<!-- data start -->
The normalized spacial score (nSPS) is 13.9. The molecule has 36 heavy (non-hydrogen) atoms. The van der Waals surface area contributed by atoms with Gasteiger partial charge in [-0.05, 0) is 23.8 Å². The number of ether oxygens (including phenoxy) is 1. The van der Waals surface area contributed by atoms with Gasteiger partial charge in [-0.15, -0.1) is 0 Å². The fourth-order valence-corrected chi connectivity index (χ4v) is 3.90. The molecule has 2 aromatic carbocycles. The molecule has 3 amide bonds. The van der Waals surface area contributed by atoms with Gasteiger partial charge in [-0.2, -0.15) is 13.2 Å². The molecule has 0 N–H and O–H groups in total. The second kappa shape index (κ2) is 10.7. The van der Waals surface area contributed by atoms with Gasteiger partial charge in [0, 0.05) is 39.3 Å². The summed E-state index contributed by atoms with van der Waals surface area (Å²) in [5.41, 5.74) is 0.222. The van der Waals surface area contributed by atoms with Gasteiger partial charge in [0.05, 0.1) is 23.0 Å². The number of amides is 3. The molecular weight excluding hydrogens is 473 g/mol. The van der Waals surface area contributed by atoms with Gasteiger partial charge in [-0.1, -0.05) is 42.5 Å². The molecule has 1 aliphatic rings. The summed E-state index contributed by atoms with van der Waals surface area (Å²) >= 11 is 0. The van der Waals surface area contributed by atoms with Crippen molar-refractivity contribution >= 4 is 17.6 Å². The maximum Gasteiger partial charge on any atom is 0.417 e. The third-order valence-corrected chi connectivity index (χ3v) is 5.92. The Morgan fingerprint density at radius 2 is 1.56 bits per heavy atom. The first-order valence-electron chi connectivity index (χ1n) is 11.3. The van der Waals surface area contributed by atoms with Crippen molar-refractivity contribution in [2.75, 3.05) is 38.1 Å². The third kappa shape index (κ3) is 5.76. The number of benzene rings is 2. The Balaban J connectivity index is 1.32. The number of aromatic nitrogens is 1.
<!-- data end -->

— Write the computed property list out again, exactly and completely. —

The normalized spacial score (nSPS) is 13.9. The molecule has 36 heavy (non-hydrogen) atoms. The van der Waals surface area contributed by atoms with Gasteiger partial charge in [-0.05, 0) is 23.8 Å². The number of ether oxygens (including phenoxy) is 1. The van der Waals surface area contributed by atoms with Gasteiger partial charge in [-0.15, -0.1) is 0 Å². The fourth-order valence-corrected chi connectivity index (χ4v) is 3.90. The molecule has 2 aromatic carbocycles. The molecule has 3 amide bonds. The van der Waals surface area contributed by atoms with Gasteiger partial charge in [-0.2, -0.15) is 13.2 Å². The molecule has 0 N–H and O–H groups in total. The second kappa shape index (κ2) is 10.7. The van der Waals surface area contributed by atoms with Gasteiger partial charge in [0, 0.05) is 39.3 Å². The summed E-state index contributed by atoms with van der Waals surface area (Å²) in [5.41, 5.74) is 0.222. The van der Waals surface area contributed by atoms with Gasteiger partial charge in [0.05, 0.1) is 23.0 Å². The number of amides is 3. The molecular weight excluding hydrogens is 473 g/mol. The van der Waals surface area contributed by atoms with Gasteiger partial charge in [-0.1, -0.05) is 42.5 Å². The molecule has 1 aliphatic rings. The summed E-state index contributed by atoms with van der Waals surface area (Å²) >= 11 is 0. The van der Waals surface area contributed by atoms with Crippen molar-refractivity contribution >= 4 is 17.6 Å². The maximum Gasteiger partial charge on any atom is 0.417 e. The third-order valence-corrected chi connectivity index (χ3v) is 5.92. The Morgan fingerprint density at radius 2 is 1.56 bits per heavy atom. The first-order valence-electron chi connectivity index (χ1n) is 11.3. The van der Waals surface area contributed by atoms with Crippen molar-refractivity contribution in [2.75, 3.05) is 38.1 Å². The third kappa shape index (κ3) is 5.76. The number of benzene rings is 2. The Balaban J connectivity index is 1.32. The number of aromatic nitrogens is 1.